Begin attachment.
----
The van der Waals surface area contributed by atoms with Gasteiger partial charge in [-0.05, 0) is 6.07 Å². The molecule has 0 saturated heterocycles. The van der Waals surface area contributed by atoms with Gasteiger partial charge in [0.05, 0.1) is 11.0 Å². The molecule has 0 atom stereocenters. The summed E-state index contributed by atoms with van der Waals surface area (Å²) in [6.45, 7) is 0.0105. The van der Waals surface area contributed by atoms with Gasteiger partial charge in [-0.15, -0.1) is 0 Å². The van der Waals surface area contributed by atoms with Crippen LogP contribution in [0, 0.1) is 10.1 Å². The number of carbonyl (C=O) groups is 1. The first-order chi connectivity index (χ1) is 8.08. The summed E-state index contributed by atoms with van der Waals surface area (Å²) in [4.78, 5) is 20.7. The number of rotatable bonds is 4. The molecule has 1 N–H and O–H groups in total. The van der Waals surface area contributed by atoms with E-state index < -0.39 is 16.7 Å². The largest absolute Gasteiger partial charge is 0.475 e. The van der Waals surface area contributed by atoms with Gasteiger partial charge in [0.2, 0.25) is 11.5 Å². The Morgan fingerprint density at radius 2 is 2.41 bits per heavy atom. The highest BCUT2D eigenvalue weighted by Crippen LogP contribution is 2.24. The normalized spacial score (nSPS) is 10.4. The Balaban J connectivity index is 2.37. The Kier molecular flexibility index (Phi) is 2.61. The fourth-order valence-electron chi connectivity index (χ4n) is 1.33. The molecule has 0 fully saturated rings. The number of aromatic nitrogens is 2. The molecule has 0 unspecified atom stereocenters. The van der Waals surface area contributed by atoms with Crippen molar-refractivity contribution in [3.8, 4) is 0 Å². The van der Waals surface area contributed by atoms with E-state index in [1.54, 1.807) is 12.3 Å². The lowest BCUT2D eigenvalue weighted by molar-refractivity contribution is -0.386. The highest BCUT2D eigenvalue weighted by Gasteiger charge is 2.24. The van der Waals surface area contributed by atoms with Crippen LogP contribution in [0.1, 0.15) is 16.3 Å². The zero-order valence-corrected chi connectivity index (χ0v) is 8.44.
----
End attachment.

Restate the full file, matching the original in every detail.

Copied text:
The van der Waals surface area contributed by atoms with Gasteiger partial charge in [-0.05, 0) is 6.07 Å². The molecule has 0 saturated heterocycles. The van der Waals surface area contributed by atoms with Gasteiger partial charge in [0.05, 0.1) is 11.0 Å². The molecule has 0 atom stereocenters. The summed E-state index contributed by atoms with van der Waals surface area (Å²) in [6.45, 7) is 0.0105. The van der Waals surface area contributed by atoms with Gasteiger partial charge in [-0.15, -0.1) is 0 Å². The van der Waals surface area contributed by atoms with Crippen LogP contribution in [0, 0.1) is 10.1 Å². The number of carbonyl (C=O) groups is 1. The first-order chi connectivity index (χ1) is 8.08. The summed E-state index contributed by atoms with van der Waals surface area (Å²) in [4.78, 5) is 20.7. The number of rotatable bonds is 4. The molecule has 1 N–H and O–H groups in total. The van der Waals surface area contributed by atoms with E-state index < -0.39 is 16.7 Å². The largest absolute Gasteiger partial charge is 0.475 e. The van der Waals surface area contributed by atoms with Gasteiger partial charge in [0.2, 0.25) is 11.5 Å². The Morgan fingerprint density at radius 2 is 2.41 bits per heavy atom. The highest BCUT2D eigenvalue weighted by Crippen LogP contribution is 2.24. The normalized spacial score (nSPS) is 10.4. The Balaban J connectivity index is 2.37. The Kier molecular flexibility index (Phi) is 2.61. The fourth-order valence-electron chi connectivity index (χ4n) is 1.33. The molecule has 0 fully saturated rings. The number of aromatic nitrogens is 2. The molecule has 0 unspecified atom stereocenters. The van der Waals surface area contributed by atoms with Crippen molar-refractivity contribution in [3.8, 4) is 0 Å². The van der Waals surface area contributed by atoms with E-state index in [1.54, 1.807) is 12.3 Å². The lowest BCUT2D eigenvalue weighted by molar-refractivity contribution is -0.386. The highest BCUT2D eigenvalue weighted by Gasteiger charge is 2.24. The van der Waals surface area contributed by atoms with Crippen LogP contribution in [0.1, 0.15) is 16.3 Å². The zero-order valence-corrected chi connectivity index (χ0v) is 8.44.